Missouri K9 Friends, led by Mandy Ryan, began its own investigation into what happened to Trooper.  Several witnesses suggested that we should contact Jason Hampton, a neighbor of Trooper’s owner, and that if anyone knew anything around Farmington, it would be Mr. Hampton.  On or about February 23, 2018, Mandy called Mr. Hampton to ask if he knew anything about Trooper.  During that conversation Mr. Hampton confessed that he shot Trooper, paralyzing him, and then struck him repeatedly on the head with a hammer.  After shooting and savagely beating Trooper, Mr. Hampton then dumped Trooper and left him to die alone in the field on Possum Hollow Road. 

Based on these admissions, Mandy, who was familiar with law enforcement procedures and investigations through her experience as an animal control officer, contacted the St. Francois County Sherriff’s Department that same day.  On or around February 25, 2018, Deputy Zerick Hahn questioned Mr. Hampton and Mr. Hampton repeated the same confession to Deputy Hahn as he had previously made to Mandy.  Based on Mr. Hampton’s confession and the brutal nature of the crime, St. Francois County Prosecutor Jerrod Mahurin charged Mr. Hampton with felony animal cruelty, pursuant to Mo. Rev. Stat. § 578.012.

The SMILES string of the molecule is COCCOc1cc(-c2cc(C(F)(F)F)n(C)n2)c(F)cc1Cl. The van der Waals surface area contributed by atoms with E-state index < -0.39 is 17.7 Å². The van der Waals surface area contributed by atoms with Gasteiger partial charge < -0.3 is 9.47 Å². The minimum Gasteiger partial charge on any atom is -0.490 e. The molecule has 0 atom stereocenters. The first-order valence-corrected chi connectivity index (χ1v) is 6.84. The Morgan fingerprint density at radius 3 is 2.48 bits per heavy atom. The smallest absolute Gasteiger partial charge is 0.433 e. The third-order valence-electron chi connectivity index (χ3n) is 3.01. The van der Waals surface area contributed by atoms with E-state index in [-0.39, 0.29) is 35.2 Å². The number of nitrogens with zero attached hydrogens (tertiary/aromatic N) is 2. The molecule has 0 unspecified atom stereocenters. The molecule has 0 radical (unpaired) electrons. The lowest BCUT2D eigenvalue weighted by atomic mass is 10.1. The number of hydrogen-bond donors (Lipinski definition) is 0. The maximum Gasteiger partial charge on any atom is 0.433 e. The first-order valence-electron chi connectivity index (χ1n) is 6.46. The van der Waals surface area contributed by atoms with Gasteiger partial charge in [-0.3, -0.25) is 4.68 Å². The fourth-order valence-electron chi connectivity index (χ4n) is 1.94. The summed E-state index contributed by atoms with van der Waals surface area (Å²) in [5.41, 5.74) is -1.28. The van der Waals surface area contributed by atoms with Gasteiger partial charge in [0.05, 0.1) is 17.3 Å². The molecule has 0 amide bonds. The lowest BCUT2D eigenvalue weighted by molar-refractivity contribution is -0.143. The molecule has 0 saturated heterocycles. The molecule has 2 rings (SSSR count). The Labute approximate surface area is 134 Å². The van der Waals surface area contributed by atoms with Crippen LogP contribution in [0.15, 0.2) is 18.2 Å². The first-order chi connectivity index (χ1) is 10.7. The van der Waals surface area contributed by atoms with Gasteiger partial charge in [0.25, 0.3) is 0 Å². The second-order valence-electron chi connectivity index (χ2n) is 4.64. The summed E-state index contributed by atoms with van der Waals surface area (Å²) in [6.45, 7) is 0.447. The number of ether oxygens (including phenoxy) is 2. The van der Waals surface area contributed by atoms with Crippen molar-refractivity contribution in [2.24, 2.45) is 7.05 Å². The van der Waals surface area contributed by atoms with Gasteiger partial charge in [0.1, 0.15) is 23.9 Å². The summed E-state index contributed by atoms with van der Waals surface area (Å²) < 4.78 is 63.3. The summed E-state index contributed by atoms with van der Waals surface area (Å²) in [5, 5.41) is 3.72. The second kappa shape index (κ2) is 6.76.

By the time of the filing of charges against Mr. Hampton, Trooper’s story had already received extensive coverage by the media and press.  With the filing of charges, the media and press once again covered Trooper’s story.  Prosecutor Mahurin had made it clear to his constituents, Missouri K9 Friends, and the press that he would not offer or accept any plea deal for anything lessor than an admission of guilt to the felony charge.